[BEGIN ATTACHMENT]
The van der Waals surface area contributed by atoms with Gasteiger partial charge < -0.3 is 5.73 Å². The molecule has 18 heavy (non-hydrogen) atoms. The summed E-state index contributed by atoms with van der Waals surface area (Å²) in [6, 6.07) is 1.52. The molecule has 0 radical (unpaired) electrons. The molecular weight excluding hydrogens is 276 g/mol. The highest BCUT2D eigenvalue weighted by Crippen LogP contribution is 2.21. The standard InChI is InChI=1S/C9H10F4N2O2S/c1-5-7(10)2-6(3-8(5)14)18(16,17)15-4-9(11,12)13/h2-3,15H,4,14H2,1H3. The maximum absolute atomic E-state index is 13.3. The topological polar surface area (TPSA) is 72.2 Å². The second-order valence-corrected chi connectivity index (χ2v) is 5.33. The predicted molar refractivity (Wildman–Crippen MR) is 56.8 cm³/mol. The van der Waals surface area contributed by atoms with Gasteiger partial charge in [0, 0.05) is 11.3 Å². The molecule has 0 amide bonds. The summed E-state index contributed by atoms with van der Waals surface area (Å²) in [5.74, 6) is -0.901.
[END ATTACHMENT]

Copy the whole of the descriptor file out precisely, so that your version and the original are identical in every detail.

The van der Waals surface area contributed by atoms with Gasteiger partial charge < -0.3 is 5.73 Å². The molecule has 18 heavy (non-hydrogen) atoms. The summed E-state index contributed by atoms with van der Waals surface area (Å²) in [6, 6.07) is 1.52. The molecule has 0 radical (unpaired) electrons. The molecular weight excluding hydrogens is 276 g/mol. The highest BCUT2D eigenvalue weighted by Crippen LogP contribution is 2.21. The standard InChI is InChI=1S/C9H10F4N2O2S/c1-5-7(10)2-6(3-8(5)14)18(16,17)15-4-9(11,12)13/h2-3,15H,4,14H2,1H3. The maximum absolute atomic E-state index is 13.3. The topological polar surface area (TPSA) is 72.2 Å². The second-order valence-corrected chi connectivity index (χ2v) is 5.33. The predicted molar refractivity (Wildman–Crippen MR) is 56.8 cm³/mol. The van der Waals surface area contributed by atoms with Gasteiger partial charge in [0, 0.05) is 11.3 Å². The molecule has 0 amide bonds. The summed E-state index contributed by atoms with van der Waals surface area (Å²) in [5.74, 6) is -0.901.